I am not good at waiting for things.
Ordering something and then waiting for it to be delivered can cause deep anxiety, especially since it is so easy to track your package online now.
Watching as my delivery bounces from warehouse to warehouse, through customs, brokerage houses and back again — well, let’s just say my nails are pretty short by the time I get that notice my package is going to be delivered today.
And the less said about Christmas the better. Even the thought of all those carefully wrapped presents under the tree fills me with near insatiable curiosity.
It appears that the people who want to sell us marijuana aren’t willing to wait either.
Penticton isn’t alone in having a number of storefronts opening up to sell pot — using a variety of justifications — since now Prime Minister Justin Trudeau led the Liberal Party to a come-from-behind win with the promise to legalize the sale of recreational marijuana as a major campaign plank.
There were lots of other campaign promises, of course, but legalization definitely fired up some of Canada’s entrepreneurs.
But among all the talk of how much tax money legalization would bring in and other benefits, like having a much more relaxed population, no one ever answered the burning question of when this would happen.
It took until the end of June for the government’s task force on legalization to go public, kicking off 60 days of public input to find out what the country wants.
But our progressive entrepreneurs weren’t any more willing to wait for official legislation than I am willing to carefully unwrap a birthday present so the wrapping paper can be reused.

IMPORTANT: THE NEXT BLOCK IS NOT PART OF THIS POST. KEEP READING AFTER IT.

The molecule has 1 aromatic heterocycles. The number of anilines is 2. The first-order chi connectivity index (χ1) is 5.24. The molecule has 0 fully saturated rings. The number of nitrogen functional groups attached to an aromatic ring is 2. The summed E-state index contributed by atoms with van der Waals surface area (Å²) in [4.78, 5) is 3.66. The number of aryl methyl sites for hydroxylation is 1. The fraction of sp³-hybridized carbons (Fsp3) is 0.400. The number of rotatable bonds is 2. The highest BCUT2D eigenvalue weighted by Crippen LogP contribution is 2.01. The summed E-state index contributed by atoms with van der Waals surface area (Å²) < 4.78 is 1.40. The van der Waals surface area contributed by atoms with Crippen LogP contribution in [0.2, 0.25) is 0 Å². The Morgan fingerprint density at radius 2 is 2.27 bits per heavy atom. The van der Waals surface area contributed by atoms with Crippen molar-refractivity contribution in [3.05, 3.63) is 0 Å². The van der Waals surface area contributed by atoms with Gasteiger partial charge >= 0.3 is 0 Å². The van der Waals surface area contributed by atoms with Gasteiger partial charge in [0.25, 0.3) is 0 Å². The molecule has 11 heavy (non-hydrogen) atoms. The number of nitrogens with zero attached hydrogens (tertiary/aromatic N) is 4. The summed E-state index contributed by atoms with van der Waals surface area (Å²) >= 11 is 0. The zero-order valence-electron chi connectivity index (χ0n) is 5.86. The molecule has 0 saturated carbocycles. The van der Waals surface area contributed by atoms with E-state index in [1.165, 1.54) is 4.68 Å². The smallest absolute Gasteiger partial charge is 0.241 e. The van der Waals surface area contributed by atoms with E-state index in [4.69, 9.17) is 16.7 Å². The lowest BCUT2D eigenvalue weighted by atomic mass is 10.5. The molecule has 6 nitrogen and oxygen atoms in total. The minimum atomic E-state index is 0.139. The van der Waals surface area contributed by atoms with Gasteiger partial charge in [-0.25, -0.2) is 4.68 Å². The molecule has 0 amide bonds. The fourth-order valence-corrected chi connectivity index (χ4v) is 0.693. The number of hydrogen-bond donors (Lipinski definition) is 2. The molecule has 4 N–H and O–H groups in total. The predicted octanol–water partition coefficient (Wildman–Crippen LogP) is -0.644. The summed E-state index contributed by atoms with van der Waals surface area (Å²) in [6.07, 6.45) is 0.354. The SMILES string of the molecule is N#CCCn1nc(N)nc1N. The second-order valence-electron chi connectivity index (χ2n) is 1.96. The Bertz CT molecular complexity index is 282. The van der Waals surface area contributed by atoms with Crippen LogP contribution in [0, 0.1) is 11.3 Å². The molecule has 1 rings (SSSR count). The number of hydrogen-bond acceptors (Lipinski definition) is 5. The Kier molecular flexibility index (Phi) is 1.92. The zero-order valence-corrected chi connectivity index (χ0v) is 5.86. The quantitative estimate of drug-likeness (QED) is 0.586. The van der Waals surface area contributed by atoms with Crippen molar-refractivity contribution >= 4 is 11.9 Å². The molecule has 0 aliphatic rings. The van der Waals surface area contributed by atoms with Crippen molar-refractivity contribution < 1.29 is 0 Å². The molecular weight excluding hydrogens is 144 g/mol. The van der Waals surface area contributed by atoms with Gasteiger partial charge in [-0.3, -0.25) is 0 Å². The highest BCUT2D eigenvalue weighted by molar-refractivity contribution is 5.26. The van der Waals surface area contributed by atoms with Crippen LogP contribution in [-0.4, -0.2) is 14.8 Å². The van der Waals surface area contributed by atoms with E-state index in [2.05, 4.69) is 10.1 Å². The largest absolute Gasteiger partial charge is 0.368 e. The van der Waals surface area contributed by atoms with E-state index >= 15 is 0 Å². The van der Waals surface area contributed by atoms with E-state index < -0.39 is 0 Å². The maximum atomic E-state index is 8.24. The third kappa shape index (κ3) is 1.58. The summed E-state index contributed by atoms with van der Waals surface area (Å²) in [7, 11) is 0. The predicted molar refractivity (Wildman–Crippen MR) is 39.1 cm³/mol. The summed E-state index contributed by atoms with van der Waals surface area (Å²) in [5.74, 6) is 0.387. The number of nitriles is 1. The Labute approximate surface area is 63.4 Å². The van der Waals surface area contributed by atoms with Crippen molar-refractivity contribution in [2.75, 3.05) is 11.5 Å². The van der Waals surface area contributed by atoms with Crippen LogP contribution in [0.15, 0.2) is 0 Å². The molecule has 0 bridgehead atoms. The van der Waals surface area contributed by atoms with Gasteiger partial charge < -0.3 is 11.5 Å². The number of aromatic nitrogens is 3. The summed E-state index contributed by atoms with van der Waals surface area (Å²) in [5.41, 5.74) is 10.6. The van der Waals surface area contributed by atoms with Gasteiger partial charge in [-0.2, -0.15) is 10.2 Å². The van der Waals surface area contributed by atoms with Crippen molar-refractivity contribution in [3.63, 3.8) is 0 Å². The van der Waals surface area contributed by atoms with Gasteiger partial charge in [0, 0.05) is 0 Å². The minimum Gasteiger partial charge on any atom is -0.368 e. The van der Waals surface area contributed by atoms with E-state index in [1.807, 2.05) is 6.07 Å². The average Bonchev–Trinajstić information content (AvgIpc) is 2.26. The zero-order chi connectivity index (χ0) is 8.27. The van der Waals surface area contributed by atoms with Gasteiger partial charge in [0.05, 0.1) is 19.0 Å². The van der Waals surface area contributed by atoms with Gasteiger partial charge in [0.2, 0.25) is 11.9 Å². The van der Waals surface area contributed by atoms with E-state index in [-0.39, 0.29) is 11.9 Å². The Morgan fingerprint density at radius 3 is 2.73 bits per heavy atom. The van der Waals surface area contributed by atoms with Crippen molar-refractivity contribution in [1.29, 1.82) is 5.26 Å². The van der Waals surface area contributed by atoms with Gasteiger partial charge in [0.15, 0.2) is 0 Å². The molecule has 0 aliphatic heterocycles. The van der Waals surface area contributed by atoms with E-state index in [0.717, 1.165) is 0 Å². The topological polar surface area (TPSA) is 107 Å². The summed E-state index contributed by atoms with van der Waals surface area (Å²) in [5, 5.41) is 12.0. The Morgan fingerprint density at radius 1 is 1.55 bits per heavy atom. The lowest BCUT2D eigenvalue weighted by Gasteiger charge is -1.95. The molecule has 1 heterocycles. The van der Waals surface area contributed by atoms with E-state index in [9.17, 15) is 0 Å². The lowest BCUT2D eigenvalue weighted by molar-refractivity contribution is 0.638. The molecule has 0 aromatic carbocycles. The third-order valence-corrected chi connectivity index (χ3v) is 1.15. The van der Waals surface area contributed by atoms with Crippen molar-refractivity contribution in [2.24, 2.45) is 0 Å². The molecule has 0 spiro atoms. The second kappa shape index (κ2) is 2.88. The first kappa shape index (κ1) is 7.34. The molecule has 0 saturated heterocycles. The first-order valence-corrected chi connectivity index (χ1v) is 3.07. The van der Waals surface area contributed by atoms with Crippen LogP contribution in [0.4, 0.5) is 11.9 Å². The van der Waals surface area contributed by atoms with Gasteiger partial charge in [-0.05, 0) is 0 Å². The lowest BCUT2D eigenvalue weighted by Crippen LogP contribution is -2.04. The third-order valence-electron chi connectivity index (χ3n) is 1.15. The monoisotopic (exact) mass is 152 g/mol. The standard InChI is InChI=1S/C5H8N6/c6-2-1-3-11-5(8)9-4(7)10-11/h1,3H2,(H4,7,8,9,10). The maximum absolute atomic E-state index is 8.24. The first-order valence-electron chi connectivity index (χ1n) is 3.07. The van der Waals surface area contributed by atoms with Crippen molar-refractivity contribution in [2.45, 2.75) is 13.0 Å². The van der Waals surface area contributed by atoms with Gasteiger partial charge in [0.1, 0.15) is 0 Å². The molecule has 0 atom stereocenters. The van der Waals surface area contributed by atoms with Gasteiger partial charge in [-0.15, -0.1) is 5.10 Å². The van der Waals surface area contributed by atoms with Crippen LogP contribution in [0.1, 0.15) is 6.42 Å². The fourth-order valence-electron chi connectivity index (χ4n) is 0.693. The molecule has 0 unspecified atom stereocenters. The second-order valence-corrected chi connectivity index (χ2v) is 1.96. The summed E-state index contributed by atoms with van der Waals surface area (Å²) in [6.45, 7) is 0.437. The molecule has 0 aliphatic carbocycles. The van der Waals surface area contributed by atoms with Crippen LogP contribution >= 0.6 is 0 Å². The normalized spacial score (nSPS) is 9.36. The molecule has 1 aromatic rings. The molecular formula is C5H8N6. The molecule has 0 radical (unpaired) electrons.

Rip and tear, that’s me. And our pot vendors are moving just as quick.
Penticton has four operations dispensing all shapes, sizes and strains of marijuana, setting the stage for a new type of connoisseur to join the oenophiles (wine lovers) and cerevisaphiles (beer lovers, or perhaps, hops heads? Though, maybe that term should be reserved for our new green connoisseurs).
Nearby Nelson, long famed for it’s production of all things green, already had more than that by Jan. 2016, and now boasts eight.
But the new shops in Penticton are now under various forms of suspension as the city tries to stamp out the trend.
The city has a point, of course, since storefront sales of marijuana are still illegal, and it’s likely to take the feds quite a while before they build a framework for sales.
I am hoping that someone in the government has enough of a sense of humour to schedule the eventual announcement for April 20 of whatever year, maybe around 4:20 in the afternoon?
But I digress. The problem is that these pot entrepreneurs might have flown under the radar for a lot longer, if so many of them hadn’t rushed in to answer the undeniable desire on the part of consumers.
One, or two, shops might not have caused so much concern for officials, as long as they were willing to overlook lineups stretching down the block.
In the long run most, if not all, of the current shops would have to be shut down anyways.
After all, the federal task force has a mandate to not just work on legalization, but also the regulation and restriction of access to marijuana.
Did you really think the government wasn’t going to do their best to profit from this newly legalized economy?
And never mind the profit on weed, think of how much money there is going to be made from selling munchies?
Steve Kidd is the senior reporter for the Western News and has never inhaled.